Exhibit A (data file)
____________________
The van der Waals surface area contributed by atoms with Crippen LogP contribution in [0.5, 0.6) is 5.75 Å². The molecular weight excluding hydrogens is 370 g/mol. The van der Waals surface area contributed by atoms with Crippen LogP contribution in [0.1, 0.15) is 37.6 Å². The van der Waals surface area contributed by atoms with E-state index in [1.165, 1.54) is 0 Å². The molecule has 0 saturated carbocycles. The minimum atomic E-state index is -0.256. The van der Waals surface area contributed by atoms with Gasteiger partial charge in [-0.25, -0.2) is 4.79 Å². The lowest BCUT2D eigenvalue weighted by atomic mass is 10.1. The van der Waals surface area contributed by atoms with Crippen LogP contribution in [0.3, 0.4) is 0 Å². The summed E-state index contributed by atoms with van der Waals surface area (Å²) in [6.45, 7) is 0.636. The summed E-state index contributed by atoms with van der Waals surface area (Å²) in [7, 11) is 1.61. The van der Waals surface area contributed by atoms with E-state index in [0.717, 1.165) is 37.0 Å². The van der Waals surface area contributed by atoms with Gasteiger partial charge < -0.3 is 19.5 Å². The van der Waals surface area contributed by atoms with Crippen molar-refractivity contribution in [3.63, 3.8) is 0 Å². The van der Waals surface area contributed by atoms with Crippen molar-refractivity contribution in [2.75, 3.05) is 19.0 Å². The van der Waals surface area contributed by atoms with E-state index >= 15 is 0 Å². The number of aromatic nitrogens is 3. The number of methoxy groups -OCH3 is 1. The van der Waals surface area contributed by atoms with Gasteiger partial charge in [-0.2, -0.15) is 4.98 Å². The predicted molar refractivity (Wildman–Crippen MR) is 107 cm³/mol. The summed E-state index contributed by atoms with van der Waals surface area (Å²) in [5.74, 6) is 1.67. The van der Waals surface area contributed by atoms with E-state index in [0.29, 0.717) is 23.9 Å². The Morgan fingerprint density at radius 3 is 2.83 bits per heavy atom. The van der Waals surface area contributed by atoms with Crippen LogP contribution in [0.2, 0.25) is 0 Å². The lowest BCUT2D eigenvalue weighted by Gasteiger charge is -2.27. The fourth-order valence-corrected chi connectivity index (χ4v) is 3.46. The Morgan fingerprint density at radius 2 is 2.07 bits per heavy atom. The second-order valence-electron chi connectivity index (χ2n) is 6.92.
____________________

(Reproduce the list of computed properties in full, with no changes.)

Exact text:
The van der Waals surface area contributed by atoms with Crippen LogP contribution in [0.5, 0.6) is 5.75 Å². The molecular weight excluding hydrogens is 370 g/mol. The van der Waals surface area contributed by atoms with Crippen LogP contribution in [0.1, 0.15) is 37.6 Å². The van der Waals surface area contributed by atoms with E-state index in [1.165, 1.54) is 0 Å². The molecule has 0 saturated carbocycles. The minimum atomic E-state index is -0.256. The van der Waals surface area contributed by atoms with Gasteiger partial charge in [-0.25, -0.2) is 4.79 Å². The lowest BCUT2D eigenvalue weighted by atomic mass is 10.1. The van der Waals surface area contributed by atoms with Crippen LogP contribution in [0.3, 0.4) is 0 Å². The summed E-state index contributed by atoms with van der Waals surface area (Å²) in [6.45, 7) is 0.636. The summed E-state index contributed by atoms with van der Waals surface area (Å²) in [7, 11) is 1.61. The van der Waals surface area contributed by atoms with E-state index in [0.717, 1.165) is 37.0 Å². The van der Waals surface area contributed by atoms with Gasteiger partial charge < -0.3 is 19.5 Å². The van der Waals surface area contributed by atoms with Crippen molar-refractivity contribution in [3.63, 3.8) is 0 Å². The van der Waals surface area contributed by atoms with Crippen molar-refractivity contribution in [2.75, 3.05) is 19.0 Å². The van der Waals surface area contributed by atoms with E-state index >= 15 is 0 Å². The number of aromatic nitrogens is 3. The number of methoxy groups -OCH3 is 1. The van der Waals surface area contributed by atoms with Gasteiger partial charge in [-0.2, -0.15) is 4.98 Å². The predicted molar refractivity (Wildman–Crippen MR) is 107 cm³/mol. The summed E-state index contributed by atoms with van der Waals surface area (Å²) in [5.74, 6) is 1.67. The van der Waals surface area contributed by atoms with E-state index in [0.29, 0.717) is 23.9 Å². The Morgan fingerprint density at radius 3 is 2.83 bits per heavy atom. The van der Waals surface area contributed by atoms with Crippen LogP contribution in [0.2, 0.25) is 0 Å². The lowest BCUT2D eigenvalue weighted by Gasteiger charge is -2.27. The fourth-order valence-corrected chi connectivity index (χ4v) is 3.46. The Morgan fingerprint density at radius 2 is 2.07 bits per heavy atom. The second-order valence-electron chi connectivity index (χ2n) is 6.92.